Diving down another side street, I arrive at  Placa del Col-legi del Patriarca. The square is dominated by the university’s cultural centre. It’s a chance to wander around a university building. And to peruse its current exhibition, which this week was about human rights.
Next door, a half closed-door lets me through what seems to me to be an impenetrable monastery wall. It’s the  Patriarca National Monument (1604). This renaissance building is built with Italian marble and Spanish tiles. Large tapestries hang in its little chapel. Not to mention the painted frescoes in there too.
It’s admission by guided tour, but only conducted in Spanish. However there are certain words that transcend all languages, such as “Caravaggio”. No stopping me now. Upstairs, in its little museum of “cinco salas” (five rooms), is its renaissance art collection of subjects like the epiphany, saints, Mary and Jesus. And works by Ribalta.
The highlight is, of course, Caravaggio’s The Kiss. But I also find Thomas More’s original script, written whilst he was imprisoned by Henry the VIII for refusing to annul the King’s marriage. Despite him being decapitated, they manage to smuggle his words to out here.
Down more back streets and I arrive at the extravagant rococo palace that resembles a decorated iced cake. The 15th century was the golden age for Valencia’s ceramics industry, and this proud heritage is displayed here at the  Museo Nacional De Ceramica.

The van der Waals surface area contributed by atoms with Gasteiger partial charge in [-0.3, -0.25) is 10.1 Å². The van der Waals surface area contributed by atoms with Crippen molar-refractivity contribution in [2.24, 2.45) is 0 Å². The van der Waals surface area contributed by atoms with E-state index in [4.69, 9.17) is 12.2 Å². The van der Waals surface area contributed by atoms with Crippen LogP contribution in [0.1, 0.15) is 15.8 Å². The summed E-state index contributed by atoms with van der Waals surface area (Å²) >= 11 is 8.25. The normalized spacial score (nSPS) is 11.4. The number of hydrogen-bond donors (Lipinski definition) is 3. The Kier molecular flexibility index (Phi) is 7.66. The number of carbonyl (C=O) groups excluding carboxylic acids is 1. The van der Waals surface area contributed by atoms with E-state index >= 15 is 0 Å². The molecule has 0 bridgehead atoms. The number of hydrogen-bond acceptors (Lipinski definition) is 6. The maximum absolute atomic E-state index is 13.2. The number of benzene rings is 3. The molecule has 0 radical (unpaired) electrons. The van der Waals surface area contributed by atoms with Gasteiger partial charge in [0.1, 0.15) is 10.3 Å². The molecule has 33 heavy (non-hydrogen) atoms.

The influence of the Moors and Christians are reflected in the design through the centuries. And boy, did they use them everywhere. They ate from it, tiled their homes with it, held flowers in it, produced sculptures, furniture and art with it.
The museum used to be, and still is in sections, the opulent Palacio de Marques de Dos Aguas. The “dos aguas” can be found in its renowned entrance, worthy of more than just a glance. The two rivers of Valencia, the Turia and Jucar, is represented by two naked Atlanteans, under whom, water pours from an urn. The composition of this marvellous entrance can be read here.
What an architectural gallop it has been around the city. Enough to build an appetite. Back at the Town Hall, on a side street, I stumble across  Homenaje. It serves freshly prepared tapas. And a lovely rose wine. All afternoon.
Other Related Blogs
- Valencia -The River Turia -the story of one of Valencia’s Aguas
- Xativa – A Day Trip From Valencia – from that beautiful station
Useful Stuff To Know
- Bullring and Museo Tauri de Valencia – Closed Monday. Sunday a.m. only. Small entrance fee. Discount with the Valencian Tourist Card. Guided tours available.
- Town Hall – Weekdays 08:00 – 15:00. The museum includes paintings and maps of old Valencia. Free.
- Post Office – office hours. Free.
- Fundació Bancaixa (Spanish website) – Closed in the afternoon. On Sunday, a.m. only. Free. As are their occasional concerts.
- Parroquia Castrense de Santo Domingo – Weekdays 10:30 – 12:00. Weekends a.m. and p.m., during service. Free
- Universitat de Valencia: Biblioteca Histórica – Closed in the afternoon & all day Monday. On Sunday, a.m. only. Free.
- Museo del Patriarca – officially, guided tours are only at 10:00 or 11:00 Mon – Sat. But when I visited, they were entertaining walk ins. Entrance Fee.
- Ceramics Museum (website) – Closed in the afternoon and all day Monday. On Sunday, a.m. only. Small Entrance Fee. Free on Sundays.Discount with the Valencian Tourist Card. Tip: Look at the ceiling & at your feet for displays you might otherwise miss.